She was born Mary Cameron in 1698 at Inverlochy near Fort William and travelled to Europe with her husband Ralph during the Wars of the Austrian Succession, fighting at the Battle of Dettingen in Germany in 1743.
A report in the Scots Magazine, in 1809, said: “In this engagement, being in the heart of the conflict and surrounded with heaps of slain, she observed a wounded dragoon fall by her side, disguised herself in his clothes, mounted his charger and regained the retreating army in which she found her husband.”
It is said she travelled with her husband’s regiment to fight the Jacobites at Penrith, Falkirk and at Culloden in 1746 but experts in final battle of the campaign have recently doubted claims she was there.
Ralphson lived until she was 110.
Jean Murphy/Patrick Murphy
There is an 1830 report about a Jean Murphy, originally from Limerick, who arrived in Scotland in the early 1800s allegedly having led an army of rebels through Ireland disguised as a man called Patrick.
The account, in a broadside newsheet, sounds fairly fantastical and may reflect the comic value - or indeed fascination - that women dressing as men seemed to conjure.
But it is claimed Jean arrived in Glasgow after being injured during a skirmish which left her with a wound on her thigh and a deep scar on her left cheek.
“With her tall stature, being about 5 feet 9 inches high gave her a masculine appearance, so that it
was impossible for any one to discover her sex,” the report said.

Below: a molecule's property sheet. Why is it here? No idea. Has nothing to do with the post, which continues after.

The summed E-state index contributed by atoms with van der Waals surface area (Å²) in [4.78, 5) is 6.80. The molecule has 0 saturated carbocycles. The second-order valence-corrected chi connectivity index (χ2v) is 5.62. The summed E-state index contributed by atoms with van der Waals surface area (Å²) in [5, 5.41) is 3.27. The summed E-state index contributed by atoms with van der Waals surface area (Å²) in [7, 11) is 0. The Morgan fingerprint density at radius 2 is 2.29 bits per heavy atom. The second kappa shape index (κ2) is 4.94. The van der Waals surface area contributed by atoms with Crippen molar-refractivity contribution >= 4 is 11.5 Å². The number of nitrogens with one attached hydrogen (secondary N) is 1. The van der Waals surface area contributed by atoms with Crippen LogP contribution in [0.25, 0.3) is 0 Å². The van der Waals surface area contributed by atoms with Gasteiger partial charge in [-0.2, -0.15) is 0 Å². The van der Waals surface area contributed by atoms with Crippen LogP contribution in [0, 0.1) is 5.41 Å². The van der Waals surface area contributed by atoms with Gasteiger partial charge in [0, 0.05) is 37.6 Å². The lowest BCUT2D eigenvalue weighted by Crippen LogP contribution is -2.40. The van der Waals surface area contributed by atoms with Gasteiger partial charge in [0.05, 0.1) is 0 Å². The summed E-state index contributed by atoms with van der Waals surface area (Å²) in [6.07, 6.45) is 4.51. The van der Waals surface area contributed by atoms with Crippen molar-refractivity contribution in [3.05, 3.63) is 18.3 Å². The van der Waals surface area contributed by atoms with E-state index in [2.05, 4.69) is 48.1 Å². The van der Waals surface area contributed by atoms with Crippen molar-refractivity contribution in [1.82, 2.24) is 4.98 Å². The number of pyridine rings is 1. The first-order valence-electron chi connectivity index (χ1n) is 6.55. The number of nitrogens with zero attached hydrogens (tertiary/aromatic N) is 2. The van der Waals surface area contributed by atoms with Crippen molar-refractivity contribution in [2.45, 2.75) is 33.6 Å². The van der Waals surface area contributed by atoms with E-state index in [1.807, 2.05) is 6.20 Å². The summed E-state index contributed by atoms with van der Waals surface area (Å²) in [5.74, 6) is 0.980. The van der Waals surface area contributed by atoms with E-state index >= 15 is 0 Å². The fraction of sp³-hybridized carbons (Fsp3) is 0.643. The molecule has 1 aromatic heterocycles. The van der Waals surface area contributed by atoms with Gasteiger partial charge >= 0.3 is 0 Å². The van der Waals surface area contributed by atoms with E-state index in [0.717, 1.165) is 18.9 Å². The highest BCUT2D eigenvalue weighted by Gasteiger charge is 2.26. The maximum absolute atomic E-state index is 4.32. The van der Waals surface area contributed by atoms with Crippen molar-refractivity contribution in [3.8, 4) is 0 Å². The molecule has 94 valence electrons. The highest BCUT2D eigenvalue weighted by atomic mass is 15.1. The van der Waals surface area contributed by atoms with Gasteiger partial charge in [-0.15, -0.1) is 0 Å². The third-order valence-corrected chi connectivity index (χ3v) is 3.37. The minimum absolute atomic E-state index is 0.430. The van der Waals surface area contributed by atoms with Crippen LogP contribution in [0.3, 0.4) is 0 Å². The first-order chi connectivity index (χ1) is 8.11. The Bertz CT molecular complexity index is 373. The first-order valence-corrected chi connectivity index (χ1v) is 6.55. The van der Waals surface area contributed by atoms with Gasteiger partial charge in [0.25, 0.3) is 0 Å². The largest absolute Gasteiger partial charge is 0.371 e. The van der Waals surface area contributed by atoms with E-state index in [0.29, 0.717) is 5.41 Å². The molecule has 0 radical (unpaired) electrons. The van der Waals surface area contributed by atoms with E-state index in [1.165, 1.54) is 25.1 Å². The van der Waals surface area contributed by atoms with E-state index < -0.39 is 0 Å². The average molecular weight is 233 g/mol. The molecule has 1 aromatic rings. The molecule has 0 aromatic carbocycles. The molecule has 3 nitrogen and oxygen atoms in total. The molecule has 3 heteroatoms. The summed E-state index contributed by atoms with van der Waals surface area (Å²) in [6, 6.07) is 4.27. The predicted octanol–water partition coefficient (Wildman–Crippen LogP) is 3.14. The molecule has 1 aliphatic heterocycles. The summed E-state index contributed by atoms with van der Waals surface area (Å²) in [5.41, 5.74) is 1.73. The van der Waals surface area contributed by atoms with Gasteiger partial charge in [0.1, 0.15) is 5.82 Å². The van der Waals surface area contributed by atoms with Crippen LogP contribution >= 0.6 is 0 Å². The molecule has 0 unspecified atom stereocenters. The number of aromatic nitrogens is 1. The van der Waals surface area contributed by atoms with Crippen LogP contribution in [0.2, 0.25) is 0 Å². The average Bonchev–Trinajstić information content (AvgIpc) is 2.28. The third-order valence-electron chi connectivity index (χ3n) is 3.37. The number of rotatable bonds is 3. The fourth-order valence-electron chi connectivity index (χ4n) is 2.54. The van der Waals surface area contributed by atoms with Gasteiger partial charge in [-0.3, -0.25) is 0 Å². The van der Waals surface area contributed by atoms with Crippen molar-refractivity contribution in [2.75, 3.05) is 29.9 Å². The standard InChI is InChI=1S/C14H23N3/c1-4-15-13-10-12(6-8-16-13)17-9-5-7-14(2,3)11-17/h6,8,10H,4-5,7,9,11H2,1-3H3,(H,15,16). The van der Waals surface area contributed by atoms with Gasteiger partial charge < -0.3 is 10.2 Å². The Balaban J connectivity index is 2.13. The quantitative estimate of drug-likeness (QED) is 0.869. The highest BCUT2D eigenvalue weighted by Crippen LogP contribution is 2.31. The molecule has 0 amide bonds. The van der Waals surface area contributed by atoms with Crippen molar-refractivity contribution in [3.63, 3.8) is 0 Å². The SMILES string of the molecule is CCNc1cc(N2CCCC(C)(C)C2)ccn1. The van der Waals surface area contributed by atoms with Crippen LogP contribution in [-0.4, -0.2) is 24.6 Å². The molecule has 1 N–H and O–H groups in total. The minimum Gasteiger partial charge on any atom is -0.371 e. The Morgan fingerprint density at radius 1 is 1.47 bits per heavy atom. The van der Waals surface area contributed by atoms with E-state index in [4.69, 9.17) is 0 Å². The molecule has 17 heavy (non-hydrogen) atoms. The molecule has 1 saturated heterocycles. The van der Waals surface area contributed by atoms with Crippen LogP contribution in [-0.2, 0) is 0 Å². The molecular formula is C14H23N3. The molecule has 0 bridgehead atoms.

In Scotland, she travelled north, still as James, and got involved with smuggling before returning to Glasgow where she worked as a lamplighter.
It is claimed Jean embarked on a plan to marry her landlady, Jenny Water, in order to steal her money. After a drunken wedding feast, Jean fled before exchanging vows and returned to Ireland.
The report said: “Murphy in a few days sent a letter to Jenny, couched in a most affectionate manner, discovering her sex, which nigh hand put Jenny out of her senses.”
The Harry Potter author was advised to publish using her initials, and not her first name Joanne, to build an audience among young male reader.
In 2013, she published The Cuckoo’s Calling under the pseudonym of Robert Galbraith, who according to his biography was a former plainclothes military policeman who left the Army in 2003 to work in the private security industry.
Rowling said she used the male pseudonym due to a “desire to fly under the radar.”
She added: “If sales were what mattered to me most, I would have written under my own name from the start, and with the greatest fanfare.”